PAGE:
« Last Edit: December 11, 2018, 03:44:54 AM by Bill Wilde »

Offline Chris_B

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Re: Bedford School (?) FL Rifle
« Reply #5 on: December 10, 2018, 07:27:32 AM »


The box on your rifle is almost exactly like the box on this rifle. I'd bet the lid on your rifle is a replacement. Open the box and look for the recessed area near the butt where the original lid closed into. Interesting gun you have there!

I will take a closer look on the recessed area this evening.
How did the lid on your gun open, I cannot see any recess button here?
Kind regards from Germany, Chris

Offline Tanselman

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Re: Bedford School (?) FL Rifle
« Reply #6 on: December 10, 2018, 08:17:10 AM »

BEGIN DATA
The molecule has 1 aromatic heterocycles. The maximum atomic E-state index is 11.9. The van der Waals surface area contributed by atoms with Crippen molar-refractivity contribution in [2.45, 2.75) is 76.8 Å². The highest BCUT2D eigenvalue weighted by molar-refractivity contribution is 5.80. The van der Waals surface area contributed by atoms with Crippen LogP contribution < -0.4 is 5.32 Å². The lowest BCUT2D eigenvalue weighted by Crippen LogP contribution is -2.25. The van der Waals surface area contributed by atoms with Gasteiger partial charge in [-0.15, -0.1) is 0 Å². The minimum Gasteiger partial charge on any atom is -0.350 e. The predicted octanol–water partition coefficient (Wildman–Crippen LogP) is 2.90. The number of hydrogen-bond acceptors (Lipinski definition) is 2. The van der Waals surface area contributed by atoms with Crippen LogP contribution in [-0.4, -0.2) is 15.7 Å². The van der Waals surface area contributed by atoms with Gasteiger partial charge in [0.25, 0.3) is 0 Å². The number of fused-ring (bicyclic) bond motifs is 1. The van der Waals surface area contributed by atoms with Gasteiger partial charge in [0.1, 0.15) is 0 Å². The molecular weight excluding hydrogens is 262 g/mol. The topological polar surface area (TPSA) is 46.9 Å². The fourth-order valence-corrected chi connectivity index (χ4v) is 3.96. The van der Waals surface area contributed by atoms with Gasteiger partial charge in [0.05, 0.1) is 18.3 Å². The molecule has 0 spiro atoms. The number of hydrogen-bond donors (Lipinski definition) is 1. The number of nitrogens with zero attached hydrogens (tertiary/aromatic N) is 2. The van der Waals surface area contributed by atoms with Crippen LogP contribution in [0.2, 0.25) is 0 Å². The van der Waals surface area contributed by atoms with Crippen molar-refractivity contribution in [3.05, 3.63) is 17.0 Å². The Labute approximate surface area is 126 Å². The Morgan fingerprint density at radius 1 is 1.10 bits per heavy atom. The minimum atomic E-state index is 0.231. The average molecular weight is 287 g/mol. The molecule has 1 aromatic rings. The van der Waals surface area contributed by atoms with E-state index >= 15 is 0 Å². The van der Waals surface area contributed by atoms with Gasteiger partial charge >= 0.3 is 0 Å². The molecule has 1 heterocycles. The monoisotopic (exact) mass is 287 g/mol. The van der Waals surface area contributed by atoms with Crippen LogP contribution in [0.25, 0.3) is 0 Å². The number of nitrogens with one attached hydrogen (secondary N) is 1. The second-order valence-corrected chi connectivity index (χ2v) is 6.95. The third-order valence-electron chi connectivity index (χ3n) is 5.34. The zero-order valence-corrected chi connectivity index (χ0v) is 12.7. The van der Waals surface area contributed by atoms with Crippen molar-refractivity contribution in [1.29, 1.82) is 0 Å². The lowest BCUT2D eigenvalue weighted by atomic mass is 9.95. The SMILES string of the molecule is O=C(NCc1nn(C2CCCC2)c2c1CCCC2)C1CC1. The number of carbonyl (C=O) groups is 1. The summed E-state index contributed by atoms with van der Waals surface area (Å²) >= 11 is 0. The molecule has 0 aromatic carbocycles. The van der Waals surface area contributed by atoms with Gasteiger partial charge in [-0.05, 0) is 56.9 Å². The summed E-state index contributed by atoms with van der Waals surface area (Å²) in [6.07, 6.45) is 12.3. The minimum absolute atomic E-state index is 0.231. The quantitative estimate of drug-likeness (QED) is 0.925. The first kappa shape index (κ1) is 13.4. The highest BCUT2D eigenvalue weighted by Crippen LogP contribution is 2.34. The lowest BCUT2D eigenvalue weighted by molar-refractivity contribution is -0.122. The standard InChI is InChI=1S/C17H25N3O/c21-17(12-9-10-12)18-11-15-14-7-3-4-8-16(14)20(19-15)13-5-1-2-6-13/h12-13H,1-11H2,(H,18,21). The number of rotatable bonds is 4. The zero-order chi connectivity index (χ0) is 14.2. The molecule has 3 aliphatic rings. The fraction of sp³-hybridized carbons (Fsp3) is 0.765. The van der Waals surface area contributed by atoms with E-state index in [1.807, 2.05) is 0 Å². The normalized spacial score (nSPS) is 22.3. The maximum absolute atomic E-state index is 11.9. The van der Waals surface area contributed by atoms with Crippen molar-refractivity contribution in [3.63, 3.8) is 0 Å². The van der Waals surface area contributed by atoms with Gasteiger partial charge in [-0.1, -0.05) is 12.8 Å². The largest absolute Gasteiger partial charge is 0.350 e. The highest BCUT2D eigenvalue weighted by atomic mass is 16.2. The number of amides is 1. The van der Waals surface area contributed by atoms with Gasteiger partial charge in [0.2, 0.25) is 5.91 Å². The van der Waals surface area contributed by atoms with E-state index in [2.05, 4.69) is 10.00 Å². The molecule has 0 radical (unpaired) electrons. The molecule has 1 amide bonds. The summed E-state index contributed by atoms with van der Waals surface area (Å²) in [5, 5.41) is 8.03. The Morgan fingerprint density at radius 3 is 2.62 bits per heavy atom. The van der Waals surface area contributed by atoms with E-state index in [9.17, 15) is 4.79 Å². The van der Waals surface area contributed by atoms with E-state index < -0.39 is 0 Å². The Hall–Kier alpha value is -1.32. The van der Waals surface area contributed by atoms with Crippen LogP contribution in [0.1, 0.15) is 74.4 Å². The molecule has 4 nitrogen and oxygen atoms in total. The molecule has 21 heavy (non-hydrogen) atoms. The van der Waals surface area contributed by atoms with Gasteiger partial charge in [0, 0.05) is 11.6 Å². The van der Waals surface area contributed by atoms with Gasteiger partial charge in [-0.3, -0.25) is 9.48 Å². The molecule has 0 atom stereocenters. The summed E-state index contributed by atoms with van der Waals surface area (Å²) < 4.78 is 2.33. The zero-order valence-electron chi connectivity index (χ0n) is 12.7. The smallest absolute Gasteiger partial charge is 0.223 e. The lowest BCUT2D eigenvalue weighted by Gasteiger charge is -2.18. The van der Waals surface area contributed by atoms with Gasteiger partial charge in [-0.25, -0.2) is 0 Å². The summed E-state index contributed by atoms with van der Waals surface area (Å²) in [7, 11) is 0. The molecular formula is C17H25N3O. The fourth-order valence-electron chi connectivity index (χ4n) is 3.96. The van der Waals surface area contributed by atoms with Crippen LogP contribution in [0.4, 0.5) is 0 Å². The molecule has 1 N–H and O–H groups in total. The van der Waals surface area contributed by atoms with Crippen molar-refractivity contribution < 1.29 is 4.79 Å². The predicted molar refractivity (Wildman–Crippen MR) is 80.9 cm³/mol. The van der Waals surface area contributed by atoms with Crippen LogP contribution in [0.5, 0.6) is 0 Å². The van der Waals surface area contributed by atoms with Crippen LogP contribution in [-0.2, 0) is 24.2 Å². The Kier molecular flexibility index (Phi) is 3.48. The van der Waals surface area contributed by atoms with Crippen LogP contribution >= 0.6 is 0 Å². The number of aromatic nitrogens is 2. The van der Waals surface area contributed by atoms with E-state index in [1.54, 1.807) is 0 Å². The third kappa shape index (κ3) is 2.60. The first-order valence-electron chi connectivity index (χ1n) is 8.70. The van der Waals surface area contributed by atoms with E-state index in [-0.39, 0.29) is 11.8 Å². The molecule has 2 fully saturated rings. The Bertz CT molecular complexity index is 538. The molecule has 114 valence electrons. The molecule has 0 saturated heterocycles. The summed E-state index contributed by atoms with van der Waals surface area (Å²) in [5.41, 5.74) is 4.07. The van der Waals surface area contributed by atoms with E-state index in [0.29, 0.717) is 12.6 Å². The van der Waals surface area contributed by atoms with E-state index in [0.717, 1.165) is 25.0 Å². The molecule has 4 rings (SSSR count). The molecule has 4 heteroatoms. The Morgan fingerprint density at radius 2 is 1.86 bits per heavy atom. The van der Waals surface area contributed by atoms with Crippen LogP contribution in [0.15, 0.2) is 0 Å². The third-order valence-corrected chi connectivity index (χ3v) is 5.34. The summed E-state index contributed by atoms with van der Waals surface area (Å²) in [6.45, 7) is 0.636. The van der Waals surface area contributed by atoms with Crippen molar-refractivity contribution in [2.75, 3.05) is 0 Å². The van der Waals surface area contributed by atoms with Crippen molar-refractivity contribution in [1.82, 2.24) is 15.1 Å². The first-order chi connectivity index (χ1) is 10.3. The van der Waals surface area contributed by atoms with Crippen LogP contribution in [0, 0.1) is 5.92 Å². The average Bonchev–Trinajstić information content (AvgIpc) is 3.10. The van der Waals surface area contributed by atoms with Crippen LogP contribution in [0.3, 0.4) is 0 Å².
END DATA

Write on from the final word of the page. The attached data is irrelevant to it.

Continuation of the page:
I have seen a couple of these rifles, with this patchbox. The guns have a number of details associated with the Lexington School of gunmaking in Kentucky, including the long, slender stock architecture, tight side facings around the lock, double molding lines, and at times the small arc that terminates the molding lines...such as on the lower butt molding just above the rear trigger. The patchbox finial is very much like the pre-War of 1812 Lexington finials with the large "S" in the finial's tip. This particular rifle has the slender silver oval on the wrist with a name engraved on it. The inlay with engraved name is very similar in shape and size to the slender silver ovals soldered or riveted onto the lids of better Lexington rifles during the flint era with the owners' names engraved on them. However, I do not believe these rifles are made in Kentucky. I believe they are most likely from the western part of North Carolina, where much of the influence seen in Lexington School guns in Kentucky originated from. Those influences were carried to Kentucky by the Bryan family of Rowan County and other NC gunmakers from nearby counties who migrated to Kentucky in the late 1700s and early 1800s. But some of those gunmakers also remained in North Carolina.